Is this merely a financial transaction?
1 person buying a company?
Then we should only care about shareholders, and find out ways to make sure that they get the most gains from their shares.
In that case, this is a fair deal and the board has to agree to it.
But is it really a financial issue?
Or is it about the interest of humanity?
Of protecting free speech and democracy?
As Elon himself said, Twitter is the world’s town square and it must uphold free speech.
The same argument can be used against him.
Why should the world trust Elon with its town square?
Just because he’s a cool billionaire?
Does it really make sense for a company like Twitter to be private?
In control of 1 person?
That’s what the board members have to decide.
Yes, control of the narrative and protecting free speech are major issues, but the best way to deal with them is to have more driven people on the board and in executive positions.
Not to entrust 1 person with all the responsibility.
A line from The Dark Knight comes to mind:
“The last man entrusted with the responsibility of protecting Rome during times of war, was named Ceaser, and he never gave up that power”
Is Elon the protector we are giving away too much power to by allowing a takeover like this?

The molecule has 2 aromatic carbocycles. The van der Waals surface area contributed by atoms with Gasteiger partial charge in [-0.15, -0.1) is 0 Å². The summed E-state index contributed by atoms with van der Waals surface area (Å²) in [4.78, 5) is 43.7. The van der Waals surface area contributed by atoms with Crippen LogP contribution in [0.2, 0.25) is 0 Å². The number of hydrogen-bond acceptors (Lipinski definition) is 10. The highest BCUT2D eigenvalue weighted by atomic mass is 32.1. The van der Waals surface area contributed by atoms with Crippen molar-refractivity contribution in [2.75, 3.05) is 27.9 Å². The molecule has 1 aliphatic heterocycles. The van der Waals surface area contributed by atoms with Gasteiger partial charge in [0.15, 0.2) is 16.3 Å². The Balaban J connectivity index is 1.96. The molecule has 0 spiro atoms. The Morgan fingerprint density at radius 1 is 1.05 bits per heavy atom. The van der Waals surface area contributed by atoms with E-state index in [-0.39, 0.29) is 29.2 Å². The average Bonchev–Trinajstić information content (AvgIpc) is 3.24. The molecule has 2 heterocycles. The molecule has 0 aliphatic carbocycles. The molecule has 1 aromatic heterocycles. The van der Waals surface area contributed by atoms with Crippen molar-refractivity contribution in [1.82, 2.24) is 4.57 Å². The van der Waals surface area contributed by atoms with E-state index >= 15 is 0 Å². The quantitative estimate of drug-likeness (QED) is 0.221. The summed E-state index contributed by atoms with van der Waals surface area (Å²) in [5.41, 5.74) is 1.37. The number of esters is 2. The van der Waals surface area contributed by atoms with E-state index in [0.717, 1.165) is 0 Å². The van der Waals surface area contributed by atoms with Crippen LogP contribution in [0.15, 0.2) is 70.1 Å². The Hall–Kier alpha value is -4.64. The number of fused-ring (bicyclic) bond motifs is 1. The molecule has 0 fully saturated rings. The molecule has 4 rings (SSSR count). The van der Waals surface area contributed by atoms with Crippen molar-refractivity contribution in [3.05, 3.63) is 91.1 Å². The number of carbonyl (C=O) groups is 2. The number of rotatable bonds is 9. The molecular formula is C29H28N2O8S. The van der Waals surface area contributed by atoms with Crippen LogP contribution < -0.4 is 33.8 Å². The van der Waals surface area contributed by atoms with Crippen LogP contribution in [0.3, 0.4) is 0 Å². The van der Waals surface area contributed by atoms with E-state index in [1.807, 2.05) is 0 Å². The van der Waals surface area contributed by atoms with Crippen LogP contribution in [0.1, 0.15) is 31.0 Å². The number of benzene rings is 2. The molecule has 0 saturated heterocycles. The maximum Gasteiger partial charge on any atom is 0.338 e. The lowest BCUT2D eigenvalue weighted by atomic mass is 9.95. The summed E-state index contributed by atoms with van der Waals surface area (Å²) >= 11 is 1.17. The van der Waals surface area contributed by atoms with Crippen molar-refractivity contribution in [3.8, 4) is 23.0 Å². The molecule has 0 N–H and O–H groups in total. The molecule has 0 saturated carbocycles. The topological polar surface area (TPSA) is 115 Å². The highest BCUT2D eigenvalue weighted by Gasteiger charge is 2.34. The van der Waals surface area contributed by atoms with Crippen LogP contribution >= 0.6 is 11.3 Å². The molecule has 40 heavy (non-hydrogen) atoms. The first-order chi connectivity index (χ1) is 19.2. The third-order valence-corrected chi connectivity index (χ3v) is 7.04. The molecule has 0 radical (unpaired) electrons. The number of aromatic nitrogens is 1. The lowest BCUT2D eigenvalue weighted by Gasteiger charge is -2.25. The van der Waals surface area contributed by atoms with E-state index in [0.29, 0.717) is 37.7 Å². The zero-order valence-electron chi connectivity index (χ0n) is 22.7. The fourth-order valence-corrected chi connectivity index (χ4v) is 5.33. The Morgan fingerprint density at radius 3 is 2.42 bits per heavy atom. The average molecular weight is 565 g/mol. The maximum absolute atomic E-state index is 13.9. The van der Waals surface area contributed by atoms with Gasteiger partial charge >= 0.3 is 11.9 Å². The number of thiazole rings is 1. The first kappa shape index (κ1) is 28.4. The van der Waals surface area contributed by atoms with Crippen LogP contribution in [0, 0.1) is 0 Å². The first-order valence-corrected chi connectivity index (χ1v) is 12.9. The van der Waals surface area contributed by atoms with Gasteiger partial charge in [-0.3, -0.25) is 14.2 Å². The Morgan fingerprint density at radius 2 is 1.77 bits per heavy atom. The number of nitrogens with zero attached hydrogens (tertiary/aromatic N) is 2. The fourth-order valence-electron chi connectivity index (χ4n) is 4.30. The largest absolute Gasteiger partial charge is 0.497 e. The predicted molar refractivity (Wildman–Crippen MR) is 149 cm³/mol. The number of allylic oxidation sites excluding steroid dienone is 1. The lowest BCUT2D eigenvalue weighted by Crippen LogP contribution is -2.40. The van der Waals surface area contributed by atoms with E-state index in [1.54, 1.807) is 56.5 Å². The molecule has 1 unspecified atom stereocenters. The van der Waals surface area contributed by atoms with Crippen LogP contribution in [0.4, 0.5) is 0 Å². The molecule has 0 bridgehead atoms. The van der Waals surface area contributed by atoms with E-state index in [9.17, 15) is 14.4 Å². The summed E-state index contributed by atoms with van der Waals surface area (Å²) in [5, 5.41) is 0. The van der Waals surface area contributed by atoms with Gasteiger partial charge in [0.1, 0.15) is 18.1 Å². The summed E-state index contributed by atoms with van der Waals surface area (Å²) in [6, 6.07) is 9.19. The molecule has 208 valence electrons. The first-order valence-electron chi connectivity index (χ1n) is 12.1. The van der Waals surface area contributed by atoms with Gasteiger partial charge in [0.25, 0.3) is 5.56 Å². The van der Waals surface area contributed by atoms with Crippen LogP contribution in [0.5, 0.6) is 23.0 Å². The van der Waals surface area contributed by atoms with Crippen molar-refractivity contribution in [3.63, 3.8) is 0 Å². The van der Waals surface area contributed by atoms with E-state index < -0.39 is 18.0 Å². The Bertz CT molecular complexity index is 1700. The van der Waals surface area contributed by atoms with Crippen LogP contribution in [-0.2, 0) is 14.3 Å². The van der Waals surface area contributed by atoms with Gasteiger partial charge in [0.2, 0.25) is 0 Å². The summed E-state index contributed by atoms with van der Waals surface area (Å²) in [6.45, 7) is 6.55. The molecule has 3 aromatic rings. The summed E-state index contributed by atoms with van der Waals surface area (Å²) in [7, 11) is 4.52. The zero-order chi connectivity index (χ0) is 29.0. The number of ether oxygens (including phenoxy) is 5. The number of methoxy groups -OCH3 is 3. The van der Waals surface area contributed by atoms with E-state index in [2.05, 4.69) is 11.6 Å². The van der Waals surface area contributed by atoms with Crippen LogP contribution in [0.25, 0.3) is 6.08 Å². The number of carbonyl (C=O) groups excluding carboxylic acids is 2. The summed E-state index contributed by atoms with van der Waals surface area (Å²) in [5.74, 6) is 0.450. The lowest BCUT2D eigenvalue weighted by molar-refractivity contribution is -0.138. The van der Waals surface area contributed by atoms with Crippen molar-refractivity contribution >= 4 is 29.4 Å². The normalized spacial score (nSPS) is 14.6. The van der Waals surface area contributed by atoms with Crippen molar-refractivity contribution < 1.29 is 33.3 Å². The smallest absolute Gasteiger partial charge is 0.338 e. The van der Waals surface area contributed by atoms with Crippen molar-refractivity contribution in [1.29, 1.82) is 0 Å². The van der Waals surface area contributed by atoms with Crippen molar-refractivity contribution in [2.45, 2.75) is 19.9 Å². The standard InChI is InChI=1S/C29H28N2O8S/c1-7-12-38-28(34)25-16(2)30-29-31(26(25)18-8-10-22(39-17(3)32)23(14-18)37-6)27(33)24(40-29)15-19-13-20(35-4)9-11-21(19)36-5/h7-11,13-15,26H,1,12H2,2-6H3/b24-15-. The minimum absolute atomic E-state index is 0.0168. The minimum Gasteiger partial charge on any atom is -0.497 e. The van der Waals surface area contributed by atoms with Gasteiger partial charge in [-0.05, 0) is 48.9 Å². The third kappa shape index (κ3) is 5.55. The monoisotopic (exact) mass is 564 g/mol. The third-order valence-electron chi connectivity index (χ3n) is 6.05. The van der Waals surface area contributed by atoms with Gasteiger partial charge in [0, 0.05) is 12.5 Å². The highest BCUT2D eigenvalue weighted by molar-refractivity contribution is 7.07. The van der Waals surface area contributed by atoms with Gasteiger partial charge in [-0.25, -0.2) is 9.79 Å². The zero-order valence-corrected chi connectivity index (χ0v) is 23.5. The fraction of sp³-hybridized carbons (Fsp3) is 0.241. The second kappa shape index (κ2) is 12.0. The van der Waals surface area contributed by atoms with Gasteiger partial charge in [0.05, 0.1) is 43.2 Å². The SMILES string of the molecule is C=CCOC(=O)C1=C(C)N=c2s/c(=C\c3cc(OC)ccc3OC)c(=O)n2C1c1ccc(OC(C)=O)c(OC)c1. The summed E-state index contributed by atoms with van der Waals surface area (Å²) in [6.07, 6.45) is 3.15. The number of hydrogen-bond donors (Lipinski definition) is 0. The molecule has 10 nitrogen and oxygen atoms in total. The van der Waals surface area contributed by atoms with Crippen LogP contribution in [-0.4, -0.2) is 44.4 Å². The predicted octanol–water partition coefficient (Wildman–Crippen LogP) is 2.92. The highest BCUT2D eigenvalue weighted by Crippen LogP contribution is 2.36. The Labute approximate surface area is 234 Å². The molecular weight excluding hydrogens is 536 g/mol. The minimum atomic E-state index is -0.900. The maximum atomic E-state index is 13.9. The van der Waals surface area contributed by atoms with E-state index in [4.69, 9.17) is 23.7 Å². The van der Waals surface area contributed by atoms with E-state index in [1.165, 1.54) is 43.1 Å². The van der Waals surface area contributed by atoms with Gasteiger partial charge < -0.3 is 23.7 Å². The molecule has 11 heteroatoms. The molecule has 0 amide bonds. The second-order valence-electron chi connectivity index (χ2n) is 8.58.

These are hard questions and I don’t have the answer to them.
Sure Elon will open-source Twitter’s algorithm. And that’s great.
But the challenge here isn’t the algorithm, the challenge is the people on the platform.
It’s damn hard to run a social network.
Don’t listen to me, listen to this guy.
Yishan was the CEO of Reddit. Some great nuances and stories of trauma here 👇
Elon needs to realize he is not dealing with machines and robots anymore.
If he runs Twitter, he will be dealing with real people.
Real people with complex emotions and insecurities. Which can lead to online hate.
Real people with vested interests. Which can lead to misinformation campaigns.
Real people with sensitive minds. Which can lead to suicide and self-harm.
Is he ready to take on the mantle of managing the global conversation?
He open-sourced Tesla’s patents, and that allowed others to innovate, awesome move 👏
But if he open-sources Twitter’s algorithm people will use that information to drive their own agenda.
It’s not the same 🤷
To somebody like Elon, Twitter’s problems can look like engineering problems, and he can build engineering solutions for them.
But in reality, these are societal problems, and I’m not sure he is equipped to solve societal problems.
That’s it for today.
This is an important story and we will closely keep an eye on it. Will share updates over the next few weeks.
Do watch Elon’s Ted interview from a few days back, the conversation about Twitter starts at around the 11-minute mark:
More from us:
3 Examples of Founders who scratched their own itch and succeeded🏆 | Listen Up
Dealing with anxiety and procrastination | The Indie Creator
5 Mental models for busy professionals:
This Week that year:
Mind the Brain | Wisdom Letter #85
Deal With The Climate | Wisdom Letter #33